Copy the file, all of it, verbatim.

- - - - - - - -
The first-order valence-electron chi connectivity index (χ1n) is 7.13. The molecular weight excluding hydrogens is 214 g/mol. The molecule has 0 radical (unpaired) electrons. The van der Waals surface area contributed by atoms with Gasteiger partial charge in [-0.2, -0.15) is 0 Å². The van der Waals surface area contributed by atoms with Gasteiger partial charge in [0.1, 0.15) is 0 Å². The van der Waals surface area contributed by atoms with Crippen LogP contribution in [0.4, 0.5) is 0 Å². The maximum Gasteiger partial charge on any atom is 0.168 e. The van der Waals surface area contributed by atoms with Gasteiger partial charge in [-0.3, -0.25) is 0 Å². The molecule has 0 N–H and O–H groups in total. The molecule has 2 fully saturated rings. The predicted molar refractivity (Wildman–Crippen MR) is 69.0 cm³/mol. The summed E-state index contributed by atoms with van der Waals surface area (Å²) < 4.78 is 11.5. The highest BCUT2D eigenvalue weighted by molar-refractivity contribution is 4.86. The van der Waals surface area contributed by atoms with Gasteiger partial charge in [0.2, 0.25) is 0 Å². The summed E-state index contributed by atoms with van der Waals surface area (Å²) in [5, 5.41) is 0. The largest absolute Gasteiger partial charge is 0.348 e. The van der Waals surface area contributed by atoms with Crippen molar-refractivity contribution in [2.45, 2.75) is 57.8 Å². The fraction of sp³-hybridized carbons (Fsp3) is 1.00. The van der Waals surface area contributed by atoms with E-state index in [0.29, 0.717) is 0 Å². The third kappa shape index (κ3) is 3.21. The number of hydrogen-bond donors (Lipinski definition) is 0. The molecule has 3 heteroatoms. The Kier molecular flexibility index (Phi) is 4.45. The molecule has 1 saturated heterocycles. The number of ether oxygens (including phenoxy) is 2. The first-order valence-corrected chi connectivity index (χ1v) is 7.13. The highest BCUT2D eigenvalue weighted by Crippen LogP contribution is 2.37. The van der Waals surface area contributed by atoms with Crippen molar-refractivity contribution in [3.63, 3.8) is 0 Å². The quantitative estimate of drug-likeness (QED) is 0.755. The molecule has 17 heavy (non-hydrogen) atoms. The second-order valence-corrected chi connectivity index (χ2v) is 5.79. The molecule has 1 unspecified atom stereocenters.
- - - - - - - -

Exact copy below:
The first-order valence-electron chi connectivity index (χ1n) is 7.13. The molecular weight excluding hydrogens is 214 g/mol. The molecule has 0 radical (unpaired) electrons. The van der Waals surface area contributed by atoms with Gasteiger partial charge in [-0.2, -0.15) is 0 Å². The van der Waals surface area contributed by atoms with Gasteiger partial charge in [0.1, 0.15) is 0 Å². The van der Waals surface area contributed by atoms with Crippen LogP contribution in [0.4, 0.5) is 0 Å². The maximum Gasteiger partial charge on any atom is 0.168 e. The van der Waals surface area contributed by atoms with Gasteiger partial charge in [-0.3, -0.25) is 0 Å². The molecule has 0 N–H and O–H groups in total. The molecule has 2 fully saturated rings. The predicted molar refractivity (Wildman–Crippen MR) is 69.0 cm³/mol. The summed E-state index contributed by atoms with van der Waals surface area (Å²) < 4.78 is 11.5. The highest BCUT2D eigenvalue weighted by molar-refractivity contribution is 4.86. The van der Waals surface area contributed by atoms with Gasteiger partial charge in [0.2, 0.25) is 0 Å². The summed E-state index contributed by atoms with van der Waals surface area (Å²) in [5, 5.41) is 0. The largest absolute Gasteiger partial charge is 0.348 e. The van der Waals surface area contributed by atoms with Crippen molar-refractivity contribution in [2.45, 2.75) is 57.8 Å². The fraction of sp³-hybridized carbons (Fsp3) is 1.00. The van der Waals surface area contributed by atoms with E-state index in [0.29, 0.717) is 0 Å². The third kappa shape index (κ3) is 3.21. The number of hydrogen-bond donors (Lipinski definition) is 0. The molecule has 3 heteroatoms. The Kier molecular flexibility index (Phi) is 4.45. The molecule has 1 saturated heterocycles. The number of ether oxygens (including phenoxy) is 2. The first-order valence-corrected chi connectivity index (χ1v) is 7.13. The highest BCUT2D eigenvalue weighted by Crippen LogP contribution is 2.37. The van der Waals surface area contributed by atoms with Crippen molar-refractivity contribution in [3.63, 3.8) is 0 Å². The quantitative estimate of drug-likeness (QED) is 0.755. The molecule has 17 heavy (non-hydrogen) atoms. The second-order valence-corrected chi connectivity index (χ2v) is 5.79. The molecule has 1 unspecified atom stereocenters.